https://www.jstor.org/stable/pdf/2213236.pdf – See Article 1

    FRANCO-BRITISH CONVENTION ON CERTAIN POINTS CONNECTED WITH THE MANDATES FOR SYRIA AND THE LEBANON, PALESTINE AND MESOPOTAMIA1 MANDATES FOR SYRIA AND THE LEBANON, PALESTINE AND MESOPOTAMIA
    1 Signed at Paris, December 23, 1920 Signed at Paris, December 23, 1920

    The British and French Governments, respectively represented by the undersigned Plenipotentiaries, wishing to settle completely the problems raised by the attribution to Great Britain of the mandates for Palestine and Mesopotamia and by the attribution to France of the mandate over Syria and the Lebanon, all three conferred by the Supreme Council at San Remo, have agreed on the following provisions:-

    ARTICLE 1 The boundaries between the territories under the French mandate of Syria and the Lebanon on the one hand and the British mandates of Mesopotamia and Palestine on the other are determined as follows:-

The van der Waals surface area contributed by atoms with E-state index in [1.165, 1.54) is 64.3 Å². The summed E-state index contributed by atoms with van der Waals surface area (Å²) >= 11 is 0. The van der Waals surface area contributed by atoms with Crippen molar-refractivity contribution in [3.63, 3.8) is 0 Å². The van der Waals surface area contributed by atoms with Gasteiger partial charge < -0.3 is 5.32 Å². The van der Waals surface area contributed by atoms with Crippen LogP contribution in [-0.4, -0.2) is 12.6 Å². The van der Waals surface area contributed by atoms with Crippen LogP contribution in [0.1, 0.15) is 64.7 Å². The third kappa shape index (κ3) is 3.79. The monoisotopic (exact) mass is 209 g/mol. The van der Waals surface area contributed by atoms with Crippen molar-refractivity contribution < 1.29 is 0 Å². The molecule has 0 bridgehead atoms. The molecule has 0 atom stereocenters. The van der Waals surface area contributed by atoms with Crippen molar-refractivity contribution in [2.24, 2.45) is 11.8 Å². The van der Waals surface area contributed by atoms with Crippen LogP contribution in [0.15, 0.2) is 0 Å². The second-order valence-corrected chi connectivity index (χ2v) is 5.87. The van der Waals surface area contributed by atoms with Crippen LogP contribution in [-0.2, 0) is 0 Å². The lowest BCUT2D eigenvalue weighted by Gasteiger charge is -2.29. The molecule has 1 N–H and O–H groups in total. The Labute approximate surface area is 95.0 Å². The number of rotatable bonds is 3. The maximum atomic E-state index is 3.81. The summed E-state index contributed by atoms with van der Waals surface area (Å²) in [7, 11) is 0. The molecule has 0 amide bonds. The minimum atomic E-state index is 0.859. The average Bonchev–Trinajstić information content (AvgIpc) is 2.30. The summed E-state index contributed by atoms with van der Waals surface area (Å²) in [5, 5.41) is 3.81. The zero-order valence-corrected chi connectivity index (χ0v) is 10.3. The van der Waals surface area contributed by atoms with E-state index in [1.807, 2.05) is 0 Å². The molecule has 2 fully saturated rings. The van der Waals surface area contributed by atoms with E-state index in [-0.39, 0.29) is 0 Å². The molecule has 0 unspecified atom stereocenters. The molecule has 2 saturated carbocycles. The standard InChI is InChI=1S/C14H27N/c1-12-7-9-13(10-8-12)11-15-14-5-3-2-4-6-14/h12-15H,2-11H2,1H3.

On the east, the Tigris from Jeziret-ibn-Omar to the boundaries of the former vilayets of Diarbekix and Mosul.

    On the south-east and south, the aforesaid boundary of the former vilayets southwards as far as Roumelan Koeui; thence a line leaving in the territory under the French mandate the entire basin of the western Kabur and passing in a straight line towards the Euphrates, which it crosses at Abu Kemal, thence a straight line to Imtar to the south of Jebul Druse, then a line to the south of Nasib on the Hedjaz Railway, then a line to Semakh on the Lake of Tiberias, traced to the south of the railway, which descends towards the lake and parallel to the railway. Deraa and its environs will remain in the terri- tory under the French mandate; the frontier will in principle leave the valley of the Yarmuk in the territory under the French mandate, but will be drawn as close as possible to the railway in such a manner as to allow the construction in the valley of the Yarmuk of a railway entirely situated in the territory under the British mandate. At Semakh the frontier will be fixed in such a manner as to allow each of the two High Contracting Parties to construct and establish a harbour and railway station giving free access to the Lake of Tiberias.